New industry group to explore data privacy, cyber overlap

The Future of Privacy Forum formed a new working group to explore the overlap between privacy and cybersecurity.
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The Future of Privacy Forum, a Washington think tank, last week announced a new working group dedicated to exploring the overlap between data privacy and cybersecurity.

The Inaugural Advisory Committee of the Privacy and Cybersecurity Expert Group includes experts from Amazon Web Services, T-Mobile, Cloudflare, Gibson Dunn, DLA Piper and Duke University. According to Amie Stepanovich, FPF’s vice president for U.S. policy, the group was formed to advance the notion that there are commonalities between privacy and cybersecurity.

“Often, privacy and cybersecurity are mistaken as separate, and sometimes even competing, motivators,” Stepanovich said in a news release. “However, both cybersecurity and privacy experts deal with large amounts of personal information. Our work to convene the Expert Group, and with the advice of our Inaugural Advisory Committee of innovative thinkers, provides an invaluable opportunity for a wide variety of experts to work together and become powerful allies moving toward the common interest of crafting norms and protections for society at large.”

One of the inaugural group members, Andy Serwin, the U.S. Chair and Global Co-Chair of DLA Piper’s Data Protection, Privacy and Security practice, told StateScoop that while the nascent group has yet to outline specific objectives, one of his is to help privacy and cybersecurity practitioners communicate more effectively.


“One of my goals here is to help create a language that the very disparate stakeholders can actually both understand, because I think a lot of the issues in this space are people talking past each other,” Serwin said. “I don’t think you can solve much until you’re actually communicating with each other.”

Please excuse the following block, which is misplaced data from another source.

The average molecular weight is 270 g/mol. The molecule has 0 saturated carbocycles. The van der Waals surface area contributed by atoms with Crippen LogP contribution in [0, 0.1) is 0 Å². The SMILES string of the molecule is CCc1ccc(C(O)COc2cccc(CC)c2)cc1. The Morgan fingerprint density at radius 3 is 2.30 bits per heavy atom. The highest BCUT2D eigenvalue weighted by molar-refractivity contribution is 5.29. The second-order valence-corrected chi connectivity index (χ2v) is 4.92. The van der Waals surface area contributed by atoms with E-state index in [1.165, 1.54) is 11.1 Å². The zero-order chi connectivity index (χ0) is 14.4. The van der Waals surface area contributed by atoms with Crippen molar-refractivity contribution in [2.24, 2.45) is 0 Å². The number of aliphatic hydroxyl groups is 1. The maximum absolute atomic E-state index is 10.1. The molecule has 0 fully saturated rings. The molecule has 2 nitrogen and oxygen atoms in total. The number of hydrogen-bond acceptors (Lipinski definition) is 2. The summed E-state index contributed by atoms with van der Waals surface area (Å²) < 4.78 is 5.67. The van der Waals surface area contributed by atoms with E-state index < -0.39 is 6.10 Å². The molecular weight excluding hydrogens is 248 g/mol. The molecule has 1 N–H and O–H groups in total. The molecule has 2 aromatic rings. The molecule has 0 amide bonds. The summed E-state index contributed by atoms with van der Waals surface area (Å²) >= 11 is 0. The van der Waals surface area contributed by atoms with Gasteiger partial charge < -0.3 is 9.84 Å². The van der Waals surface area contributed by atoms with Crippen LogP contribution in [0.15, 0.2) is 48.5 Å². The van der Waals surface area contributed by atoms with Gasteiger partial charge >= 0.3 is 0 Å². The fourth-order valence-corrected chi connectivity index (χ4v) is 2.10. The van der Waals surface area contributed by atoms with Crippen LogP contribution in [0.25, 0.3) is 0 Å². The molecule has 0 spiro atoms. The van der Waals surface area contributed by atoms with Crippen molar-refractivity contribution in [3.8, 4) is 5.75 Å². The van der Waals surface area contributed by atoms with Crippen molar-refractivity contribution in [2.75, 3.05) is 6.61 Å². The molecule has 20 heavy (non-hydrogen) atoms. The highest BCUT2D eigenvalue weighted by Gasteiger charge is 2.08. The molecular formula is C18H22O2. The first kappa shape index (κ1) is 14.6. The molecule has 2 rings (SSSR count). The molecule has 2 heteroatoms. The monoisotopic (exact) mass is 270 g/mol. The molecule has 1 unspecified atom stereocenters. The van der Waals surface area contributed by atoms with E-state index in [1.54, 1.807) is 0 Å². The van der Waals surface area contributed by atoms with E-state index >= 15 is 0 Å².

Another goal, he said, is to clearly define some of the ethical uses and values of using and protecting sensitive data.

“The challenge to me in this space isn’t that people aren’t trying hard to do the right thing. It’s that the tech moves so fast and it changes so much that regulating it is harder than people think it is,” Serwin said. “And so that’s why you have to have an ethics or value basis for a lot of this because the ethics and values of data shouldn’t change, even if the tech changes.”

Though several states have enacted privacy laws, there’s still no sweeping federal privacy law on the books. Serwin said that while federal regulation would help with standardizing an approach to privacy and cybersecurity, a discussion of ethics will help legislators avoid premature rules and policy overkill. The group held its first meeting last month, but Serwin said members are still hammering out the details on how to engage with legislators and regulatory bodies on their forthcoming recommendations.

And in the age of artificial intelligence and its constantly evolving applications, Serwin said evaluating the ethics of widespread data usage is integral to understanding its risks.


“We’ve gotten to a point where the use of data — and I don’t even just mean private data about people — is so ingrained in our culture and our world to make it function that we just are going to keep having use cases where using a lot of data is inherent in the model,” he said. “Correspondingly, there’s risk to the individual, when their data is used, and how you balance that out is one of the key things we’re trying to figure out.”

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